Figure 1 The left and central columns of bodies show contour plots of the fixation distributions for the attractiveness (ATT), body fat (FAT) and WHR estimation conditions for both genders overlaid onto the image of the reference body. In order to facilitate inspection of the data across all conditions, fixation density in the left and central columns has been converted to a percentage score, indicated by colour bars (0-100), with red indicating the highest density. The right column of bodies shows the differences in the fixation density (i.e. differences in raw scores) between the genders for the three conditions. Positive differences are shown as red/yellow colours; negative differences are shown as blue/cyan colours. The black contours demarcate regions within which these differences are statistically significant as determined by the GLMMs. (Figure and description from: Cornelissen, p. 9)
- Carefully mapped, high resolution eye tracking data was used.
- Male evaluators minimally fixated on the edges of the torso when evaluating WHR. This is hard to make sense of.
- Methodology assumes that foveal detail is central in processing body attractiveness. While this seems likely, it remains possible that significant data is accessed in more peripheral visual areas. Foveal detail takes in approximately 2° of the visual field while the functional visual field varies from 4-90° (Murata: PMID: 15151160; or Questia Excerpt ) – in this study, hip width was reliably within the functional visual field when fixation was at the midpoint of the body (4-4.5°). Cornelissen et.al. provided a check for this potential confound by presenting the same stimuli to different evaluators, this time establishing that the focal point was in the center of the torso while presenting the image for only 100ms. Evaluators were not able to accurately estimate WHR or fWHR (the apparent WHR that is determined simply by using the 2 dimensions available to the evaluator in the photographic display). This check does provide support for the methodology used in the primary study, but some may not view this check as compelling.
- A Tobii 1750 Eye Tracker was used to track eye movements. The Tobii 1750 is accurate to 0.5°; drifts less than 1.0°; and has head movement compensation error of less than 1.0°. Assuming these errors are potentially additive, individual measurements could be off by no more than 2.5°. I have never used eye tracking technology and so have no expertise with it: but, the published accuracy parameters seem uncomfortably large when attempting to track eye movements across a 4.0-4.5° target field.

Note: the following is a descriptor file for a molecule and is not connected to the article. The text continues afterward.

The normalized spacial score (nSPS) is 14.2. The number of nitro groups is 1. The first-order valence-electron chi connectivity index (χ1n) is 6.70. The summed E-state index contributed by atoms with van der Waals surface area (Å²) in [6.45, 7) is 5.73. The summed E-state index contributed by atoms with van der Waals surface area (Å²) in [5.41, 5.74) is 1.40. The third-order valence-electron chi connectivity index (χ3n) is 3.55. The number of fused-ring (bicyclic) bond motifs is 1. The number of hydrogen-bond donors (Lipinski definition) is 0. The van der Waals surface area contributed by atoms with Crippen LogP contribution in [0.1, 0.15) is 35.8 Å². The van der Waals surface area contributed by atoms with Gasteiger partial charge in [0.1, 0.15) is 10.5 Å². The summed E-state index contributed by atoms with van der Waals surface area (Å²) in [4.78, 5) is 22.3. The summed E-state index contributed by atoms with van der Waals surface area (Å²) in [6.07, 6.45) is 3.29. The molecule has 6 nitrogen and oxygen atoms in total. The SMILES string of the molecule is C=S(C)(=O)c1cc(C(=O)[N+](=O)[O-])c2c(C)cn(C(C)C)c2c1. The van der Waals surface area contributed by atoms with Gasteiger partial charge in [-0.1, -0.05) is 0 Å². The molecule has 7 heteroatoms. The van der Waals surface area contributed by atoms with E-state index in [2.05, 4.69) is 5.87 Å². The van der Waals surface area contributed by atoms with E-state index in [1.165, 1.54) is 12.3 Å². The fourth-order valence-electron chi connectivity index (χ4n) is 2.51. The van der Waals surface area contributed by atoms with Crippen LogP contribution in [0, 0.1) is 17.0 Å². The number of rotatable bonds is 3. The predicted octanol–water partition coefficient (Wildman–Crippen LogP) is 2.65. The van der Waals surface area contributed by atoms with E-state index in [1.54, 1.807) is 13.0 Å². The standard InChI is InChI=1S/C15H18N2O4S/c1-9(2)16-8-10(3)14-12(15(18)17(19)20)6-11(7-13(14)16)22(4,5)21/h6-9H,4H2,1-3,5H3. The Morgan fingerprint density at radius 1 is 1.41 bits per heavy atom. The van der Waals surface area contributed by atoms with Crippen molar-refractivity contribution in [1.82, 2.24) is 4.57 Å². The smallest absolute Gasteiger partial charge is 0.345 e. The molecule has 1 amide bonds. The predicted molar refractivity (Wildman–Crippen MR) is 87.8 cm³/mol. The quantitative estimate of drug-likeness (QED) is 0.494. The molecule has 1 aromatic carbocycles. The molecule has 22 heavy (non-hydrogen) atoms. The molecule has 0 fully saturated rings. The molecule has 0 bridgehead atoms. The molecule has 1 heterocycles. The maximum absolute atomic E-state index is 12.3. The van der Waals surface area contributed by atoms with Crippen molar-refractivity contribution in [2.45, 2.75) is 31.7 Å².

- Analysis was conducted on fixation density (a count of fixations on regions of the body) – no sequential analyses are reported in this publication (e.g.: waist → hip → breast → upper arm → waist).
- Optimal BMI/VHI ratios appear under represented and may not be present in the stimulus set. Average BMI was 22.3 (sd = 2.3).
- The mean WHR in this study is .74 (sd = .04) with a range of .64 – .84: we can estimate that 7-8 of the 46 stimulus images contained optimal or curvier waist lines. This preponderance of straighter waist lines could decrease visual interest in this area and might have influenced the outcome of the study.
This study provides further, substantive, converging evidence to support the relatively greater importance of total body fat over waist hip ratio in the evaluation of female body attractiveness. Suggestions for further research using eye movement tracking methodologies might include:
- Sequential analyses of eye movement data
- Utilization of stimulus images with dimensions that take-up significantly more than 4-4.5° of the visual field
- Utilization of more optimal/attractive stimulus images
- Utilize images that hold BMI/body fat constant, but still vary substantially in appearance
Cornelissen, P., Hancock, P., Kiviniemi, V., George, H., & Tovée, M. (2009). Patterns of eye movements when male and female observers judge female attractiveness, body fat and waist-to-hip ratio Evolution and Human Behavior DOI: 10.1016/j.evolhumbehav.2009.04.003